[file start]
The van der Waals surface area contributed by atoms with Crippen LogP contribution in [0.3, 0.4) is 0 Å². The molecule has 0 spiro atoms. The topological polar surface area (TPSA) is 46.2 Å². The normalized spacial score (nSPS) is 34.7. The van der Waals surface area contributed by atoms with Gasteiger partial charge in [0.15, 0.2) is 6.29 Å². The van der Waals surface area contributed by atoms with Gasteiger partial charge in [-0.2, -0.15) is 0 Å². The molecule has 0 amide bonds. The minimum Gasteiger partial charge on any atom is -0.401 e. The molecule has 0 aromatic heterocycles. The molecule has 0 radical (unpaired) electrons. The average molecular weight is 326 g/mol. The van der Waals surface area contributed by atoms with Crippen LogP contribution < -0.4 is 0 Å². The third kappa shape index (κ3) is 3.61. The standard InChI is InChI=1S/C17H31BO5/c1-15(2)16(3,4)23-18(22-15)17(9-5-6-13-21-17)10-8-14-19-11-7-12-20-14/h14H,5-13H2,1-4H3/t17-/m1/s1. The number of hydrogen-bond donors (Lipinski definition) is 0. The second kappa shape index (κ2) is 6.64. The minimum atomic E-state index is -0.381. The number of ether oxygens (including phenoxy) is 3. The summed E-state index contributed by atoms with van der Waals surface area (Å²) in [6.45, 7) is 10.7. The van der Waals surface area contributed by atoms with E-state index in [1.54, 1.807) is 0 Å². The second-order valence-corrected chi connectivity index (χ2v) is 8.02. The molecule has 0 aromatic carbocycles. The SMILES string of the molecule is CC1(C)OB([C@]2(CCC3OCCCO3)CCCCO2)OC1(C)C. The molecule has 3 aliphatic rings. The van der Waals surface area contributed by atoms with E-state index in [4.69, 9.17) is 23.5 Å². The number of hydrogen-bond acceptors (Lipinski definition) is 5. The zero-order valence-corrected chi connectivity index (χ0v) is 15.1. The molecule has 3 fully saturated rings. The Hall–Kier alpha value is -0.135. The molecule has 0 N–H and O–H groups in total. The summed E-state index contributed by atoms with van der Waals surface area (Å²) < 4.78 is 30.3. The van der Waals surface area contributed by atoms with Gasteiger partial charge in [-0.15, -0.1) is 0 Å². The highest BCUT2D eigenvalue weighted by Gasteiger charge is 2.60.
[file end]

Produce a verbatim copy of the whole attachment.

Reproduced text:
The van der Waals surface area contributed by atoms with Crippen LogP contribution in [0.3, 0.4) is 0 Å². The molecule has 0 spiro atoms. The topological polar surface area (TPSA) is 46.2 Å². The normalized spacial score (nSPS) is 34.7. The van der Waals surface area contributed by atoms with Gasteiger partial charge in [0.15, 0.2) is 6.29 Å². The van der Waals surface area contributed by atoms with Gasteiger partial charge in [-0.2, -0.15) is 0 Å². The molecule has 0 amide bonds. The minimum Gasteiger partial charge on any atom is -0.401 e. The molecule has 0 aromatic heterocycles. The molecule has 0 radical (unpaired) electrons. The average molecular weight is 326 g/mol. The van der Waals surface area contributed by atoms with Crippen LogP contribution < -0.4 is 0 Å². The third kappa shape index (κ3) is 3.61. The standard InChI is InChI=1S/C17H31BO5/c1-15(2)16(3,4)23-18(22-15)17(9-5-6-13-21-17)10-8-14-19-11-7-12-20-14/h14H,5-13H2,1-4H3/t17-/m1/s1. The number of hydrogen-bond donors (Lipinski definition) is 0. The second kappa shape index (κ2) is 6.64. The minimum atomic E-state index is -0.381. The number of ether oxygens (including phenoxy) is 3. The summed E-state index contributed by atoms with van der Waals surface area (Å²) in [6.45, 7) is 10.7. The van der Waals surface area contributed by atoms with E-state index in [1.54, 1.807) is 0 Å². The second-order valence-corrected chi connectivity index (χ2v) is 8.02. The molecule has 0 aromatic carbocycles. The SMILES string of the molecule is CC1(C)OB([C@]2(CCC3OCCCO3)CCCCO2)OC1(C)C. The molecule has 3 aliphatic rings. The van der Waals surface area contributed by atoms with E-state index in [4.69, 9.17) is 23.5 Å². The number of hydrogen-bond acceptors (Lipinski definition) is 5. The zero-order valence-corrected chi connectivity index (χ0v) is 15.1. The molecule has 3 fully saturated rings. The Hall–Kier alpha value is -0.135. The molecule has 0 N–H and O–H groups in total. The summed E-state index contributed by atoms with van der Waals surface area (Å²) < 4.78 is 30.3. The van der Waals surface area contributed by atoms with Gasteiger partial charge in [-0.15, -0.1) is 0 Å². The highest BCUT2D eigenvalue weighted by Gasteiger charge is 2.60.